Is Our Attitude Toward Our Pastors Correct? You – And Your Pastor -- By: Warren Vanhetloo

Journal: Central Bible Quarterly
Volume: CENQ 02:2 (Summer 1959)
Article: Is Our Attitude Toward Our Pastors Correct? You – And Your Pastor
Author: Warren Vanhetloo

Is Our Attitude Toward Our Pastors Correct? You – And Your Pastor

Warren Vanhetloo

Two passages in the Word are summarized in the words Know, Obey and Submit. In Hebrews 13:17, God commands, “Obey them that have the rule over you and submit yourselves: for they watch for your souls as they that must give account, that they may do it with joy, and not with grief; for that is unprofitable for you.”

Admonishing the church at Thessalonica concerning Christian attitudes and responsibilities, Paul wrote: “And we beseech you, brethren, to know them which labor among you, and are over you in the Lord, and admonish you; and to esteem them very highly in love for their work’s sake” (I Thess. 5:12–13). These two verses above all others set forth the place, position, and responsibility of the pastor in the local church, and they both are directed to the congregation. It is not the truths as presented here for the pastor which are being stressed but the truths for the church members.

It has been my privilege and responsibility to serve a great many churches as the interim pastor: during the time after one pastor has left, and before the next one has arrived. Usually just before a new man comes I have endeavored to point out the truths set forth in these verses. They are important at any time, of course.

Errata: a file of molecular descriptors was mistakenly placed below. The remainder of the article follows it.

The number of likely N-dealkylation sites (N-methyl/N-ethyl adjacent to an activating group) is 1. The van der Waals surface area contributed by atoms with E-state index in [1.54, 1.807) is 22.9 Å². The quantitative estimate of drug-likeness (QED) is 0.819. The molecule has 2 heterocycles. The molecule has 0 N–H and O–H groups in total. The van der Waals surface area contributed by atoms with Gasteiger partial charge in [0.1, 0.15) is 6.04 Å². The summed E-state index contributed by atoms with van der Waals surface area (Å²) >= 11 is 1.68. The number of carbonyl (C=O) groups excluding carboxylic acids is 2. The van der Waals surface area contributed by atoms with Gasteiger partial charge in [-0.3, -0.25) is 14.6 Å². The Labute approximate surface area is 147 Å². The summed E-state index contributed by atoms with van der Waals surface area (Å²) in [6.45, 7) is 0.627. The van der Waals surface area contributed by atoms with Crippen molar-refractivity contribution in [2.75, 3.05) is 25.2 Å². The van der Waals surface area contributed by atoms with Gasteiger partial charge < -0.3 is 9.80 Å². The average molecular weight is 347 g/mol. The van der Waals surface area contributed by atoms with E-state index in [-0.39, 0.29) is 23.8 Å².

From these verses the Holy Spirit can strengthen our hearts as believers and establish us in that which the Word teaches in order that we might practice in our everyday relationships —particularly in the local church— those things which God has considered significant.

The truths involved in these verses are admirably set forth by a Baptist theologian of the past century, and page references in parenthesis indicate quotations from Body of Divinity by Dr. John Gill, now being reprinted by Baker Book House.


The command to know your pastor in I Thess. 5:12 implies enough to be a separate message by itself. What does it mean, to know your pastor? Primarily in the context it seems that we ought to know the office he fills, we ought to know his position and understand what God has called him to do in this world.


This verse sets forth three different aspects of that service that we ought to understand and appreciate.

A preacher is first of all a worker, a laborer. Some think that a preacher speaks half an hour on Sunday morning and this fulfills all the responsibility he has. But no pastor, even in a small pastorate, if conscientious

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